Utility Dive, Published June 15, 2021; Iulia Gheorghiu
- GE’s renewable energy arm on Thursday announced two partnerships in Europe to advance wind turbine recycling and reuse as part of broader efforts to contribute to the European Commission’s circular economy action plan, adopted in March 2020.
- The manufacturer announced agreements with neowa to shred turbine blades in Germany into pellets for cement production, and with LafargeHolcim, to explore short- and long-term solutions to reuse blade materials from decommissioned turbines.
- While most components of wind turbines are fully recyclable, wind blades, which include glass fibers, have largely been buried in landfills as a cheaper alternative to processing and repurposing the materials, according to Paul Veers, chief engineer at the National Renewable Energy Laboratory’s (NREL) National Wind Technology Center.
The European Union’s circular economy action plan has prompted many developers, including GE, to seek solutions for the reuse of materials found in wind turbine blades.
Similar efforts are happening around the world. In the U.S., NREL has ongoing research into end-to-end recycling for wind turbine parts, focused in part on technology that would process wind turbine blades.
“Europe may be ahead of the U.S. in requiring recyclable systems, but all will soon follow. No one wants a ‘green’ technology that fills landfills, and it simply is not necessary if the new technology is brought to market,” Veers said.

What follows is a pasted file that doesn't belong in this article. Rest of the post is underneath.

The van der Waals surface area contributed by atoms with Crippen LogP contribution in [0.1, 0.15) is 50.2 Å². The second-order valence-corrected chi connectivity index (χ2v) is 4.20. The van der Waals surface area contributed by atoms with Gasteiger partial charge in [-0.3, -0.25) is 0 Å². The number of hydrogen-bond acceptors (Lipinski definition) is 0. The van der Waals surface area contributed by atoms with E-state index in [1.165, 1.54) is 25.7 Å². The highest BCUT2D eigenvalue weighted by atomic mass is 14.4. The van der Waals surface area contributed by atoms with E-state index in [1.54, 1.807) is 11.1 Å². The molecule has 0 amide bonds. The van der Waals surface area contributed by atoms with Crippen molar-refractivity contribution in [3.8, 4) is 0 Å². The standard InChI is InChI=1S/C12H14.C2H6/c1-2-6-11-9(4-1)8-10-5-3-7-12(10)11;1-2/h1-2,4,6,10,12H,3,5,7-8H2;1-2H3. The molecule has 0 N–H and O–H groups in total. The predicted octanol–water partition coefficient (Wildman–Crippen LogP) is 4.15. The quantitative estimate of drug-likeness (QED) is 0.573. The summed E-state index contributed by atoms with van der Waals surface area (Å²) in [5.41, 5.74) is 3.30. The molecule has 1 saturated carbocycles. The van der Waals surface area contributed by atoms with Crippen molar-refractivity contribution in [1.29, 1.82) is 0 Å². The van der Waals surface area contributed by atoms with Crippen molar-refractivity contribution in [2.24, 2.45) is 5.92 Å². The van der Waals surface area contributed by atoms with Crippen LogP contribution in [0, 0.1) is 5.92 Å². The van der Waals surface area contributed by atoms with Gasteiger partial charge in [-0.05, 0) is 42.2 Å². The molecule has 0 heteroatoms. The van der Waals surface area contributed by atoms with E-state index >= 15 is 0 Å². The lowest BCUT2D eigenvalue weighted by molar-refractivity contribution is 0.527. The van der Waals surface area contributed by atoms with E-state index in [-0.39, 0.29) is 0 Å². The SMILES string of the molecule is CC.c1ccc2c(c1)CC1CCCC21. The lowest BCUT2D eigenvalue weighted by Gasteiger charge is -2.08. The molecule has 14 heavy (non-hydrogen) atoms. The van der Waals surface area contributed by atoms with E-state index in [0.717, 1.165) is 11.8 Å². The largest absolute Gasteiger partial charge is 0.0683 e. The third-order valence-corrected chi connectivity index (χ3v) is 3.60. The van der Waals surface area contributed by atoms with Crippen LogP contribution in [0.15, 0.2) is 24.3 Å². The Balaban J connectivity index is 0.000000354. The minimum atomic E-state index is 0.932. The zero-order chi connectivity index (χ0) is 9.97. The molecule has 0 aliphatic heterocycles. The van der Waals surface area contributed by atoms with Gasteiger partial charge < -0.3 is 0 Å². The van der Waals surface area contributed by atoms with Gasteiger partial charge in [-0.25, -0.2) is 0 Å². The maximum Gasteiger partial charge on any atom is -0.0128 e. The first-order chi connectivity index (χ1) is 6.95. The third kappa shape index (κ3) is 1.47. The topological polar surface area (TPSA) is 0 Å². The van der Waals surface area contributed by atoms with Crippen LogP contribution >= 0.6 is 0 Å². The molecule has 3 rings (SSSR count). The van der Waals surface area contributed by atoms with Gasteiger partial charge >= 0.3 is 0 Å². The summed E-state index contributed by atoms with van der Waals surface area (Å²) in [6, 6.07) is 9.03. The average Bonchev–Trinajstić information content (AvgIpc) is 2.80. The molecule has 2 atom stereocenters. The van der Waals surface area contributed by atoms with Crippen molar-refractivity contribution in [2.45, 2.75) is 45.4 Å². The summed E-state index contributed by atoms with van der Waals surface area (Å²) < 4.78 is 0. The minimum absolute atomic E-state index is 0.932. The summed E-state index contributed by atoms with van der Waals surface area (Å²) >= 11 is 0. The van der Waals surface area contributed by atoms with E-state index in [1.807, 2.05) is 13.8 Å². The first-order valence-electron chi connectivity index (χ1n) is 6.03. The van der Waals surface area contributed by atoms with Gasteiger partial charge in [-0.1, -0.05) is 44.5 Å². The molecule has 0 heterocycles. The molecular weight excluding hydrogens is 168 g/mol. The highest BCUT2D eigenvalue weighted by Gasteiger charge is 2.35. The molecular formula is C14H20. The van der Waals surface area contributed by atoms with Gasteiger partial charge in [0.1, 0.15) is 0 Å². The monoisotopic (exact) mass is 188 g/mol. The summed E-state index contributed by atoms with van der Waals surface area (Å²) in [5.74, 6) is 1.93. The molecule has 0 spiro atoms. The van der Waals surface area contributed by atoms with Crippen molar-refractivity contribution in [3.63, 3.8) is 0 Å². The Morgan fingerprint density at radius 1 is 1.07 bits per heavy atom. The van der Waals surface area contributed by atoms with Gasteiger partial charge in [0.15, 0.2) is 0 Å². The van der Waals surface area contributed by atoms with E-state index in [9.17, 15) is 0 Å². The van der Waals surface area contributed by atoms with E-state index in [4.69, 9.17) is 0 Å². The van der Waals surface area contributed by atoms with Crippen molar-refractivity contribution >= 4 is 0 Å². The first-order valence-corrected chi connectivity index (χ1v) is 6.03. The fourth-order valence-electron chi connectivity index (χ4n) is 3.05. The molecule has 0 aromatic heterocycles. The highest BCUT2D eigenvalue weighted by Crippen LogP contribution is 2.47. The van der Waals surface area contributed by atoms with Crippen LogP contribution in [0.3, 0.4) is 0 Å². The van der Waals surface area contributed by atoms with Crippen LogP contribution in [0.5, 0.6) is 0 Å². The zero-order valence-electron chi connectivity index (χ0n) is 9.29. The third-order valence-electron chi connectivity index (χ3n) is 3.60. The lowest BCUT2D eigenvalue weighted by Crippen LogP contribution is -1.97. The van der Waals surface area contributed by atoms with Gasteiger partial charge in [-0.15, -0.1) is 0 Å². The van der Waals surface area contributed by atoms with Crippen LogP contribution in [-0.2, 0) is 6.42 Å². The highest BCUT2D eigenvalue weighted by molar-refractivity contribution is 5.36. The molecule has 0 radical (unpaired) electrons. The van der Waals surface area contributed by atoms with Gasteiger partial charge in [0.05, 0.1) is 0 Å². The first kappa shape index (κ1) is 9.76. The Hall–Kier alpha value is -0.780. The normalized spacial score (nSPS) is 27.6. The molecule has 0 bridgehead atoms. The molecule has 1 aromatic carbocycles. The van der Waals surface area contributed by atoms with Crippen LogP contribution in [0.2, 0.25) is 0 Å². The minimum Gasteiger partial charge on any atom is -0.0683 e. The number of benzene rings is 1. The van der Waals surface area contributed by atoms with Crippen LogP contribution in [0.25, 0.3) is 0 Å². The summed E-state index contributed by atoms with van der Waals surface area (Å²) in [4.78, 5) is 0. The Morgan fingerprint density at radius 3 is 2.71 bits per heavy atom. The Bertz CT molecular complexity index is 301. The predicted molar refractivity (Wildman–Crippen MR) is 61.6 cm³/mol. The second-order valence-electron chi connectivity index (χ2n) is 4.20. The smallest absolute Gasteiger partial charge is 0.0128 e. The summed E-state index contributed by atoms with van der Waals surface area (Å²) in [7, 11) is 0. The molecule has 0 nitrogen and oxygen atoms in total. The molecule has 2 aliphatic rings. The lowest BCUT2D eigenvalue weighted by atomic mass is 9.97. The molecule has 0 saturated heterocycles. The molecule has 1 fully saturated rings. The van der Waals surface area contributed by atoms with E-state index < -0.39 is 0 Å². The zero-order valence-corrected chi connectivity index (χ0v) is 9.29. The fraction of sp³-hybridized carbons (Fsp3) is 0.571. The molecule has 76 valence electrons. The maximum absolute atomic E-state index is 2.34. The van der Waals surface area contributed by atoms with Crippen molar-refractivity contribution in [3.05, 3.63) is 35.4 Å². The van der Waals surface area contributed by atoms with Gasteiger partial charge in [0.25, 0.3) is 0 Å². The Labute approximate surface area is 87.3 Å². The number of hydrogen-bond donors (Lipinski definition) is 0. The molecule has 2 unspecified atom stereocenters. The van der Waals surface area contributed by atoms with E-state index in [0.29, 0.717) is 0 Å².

While the recent announcements are focused on onshore wind turbines in Europe, GE Renewable Energy announced in December a multi-year agreement with Veolia North America for the first U.S. wind turbine blade recycling program of its kind.
Most of a turbine can be recycled, but the industry is grappling with the reuse of turbine blades.
“One concern is that the market value of the recycled material [for blades] may not be much greater (or even less) than the cost of recycling,” Aubryn Cooperman, engineering analyst at NREL, said in an e-mail.
While specific recycling process costs tend to be confidential, Cooperman has seen a range from $100 to $1,000 per ton of the shredded blade material.
“Transportation is also a significant cost, especially if the blades are being transported essentially intact,” Cooperman said. “Reducing the size of blades at the wind plant (by cutting them into pieces or chopping/grinding them on site) could reduce the expenses associated with moving oversize loads,” Cooperman added.
GE’s multi-year agreement with neowa to dismantle and remove decommissioned turbines will recycle up to 90% of the turbines. Additionally, neowa’s proprietary process to shred turbine blades will create a feedstock for cement production.
“Nearly 10 GW of aging turbines in Europe will be repowered or decommissioned by 2025,” GE Renewable Energy president and CEO Jérôme Pécresse wrote in a LinkedIn post.
LafargeHolcim’s research and development team is exploring the creation of sustainable construction materials from turbine blades. Its Geocycle brand also offers co-processing solutions for wind blades in Germany. Previous to this announcement, GE and LafargeHolcim collaborated on developing wind turbine towers by 3D-printing concrete prototypes that can be created ten times faster than the traditional towers.
Separately, LM Wind Power, a GE subsidiary, is working within a consortium in Denmark made up of universities and the wind and recycling industries, to commercialize viable recycling solutions for the full turbines.
“This is a truly exciting next step in our journey to introduce new circular lifecycle improvements for the wind industry,” Pécresse said in a press statement.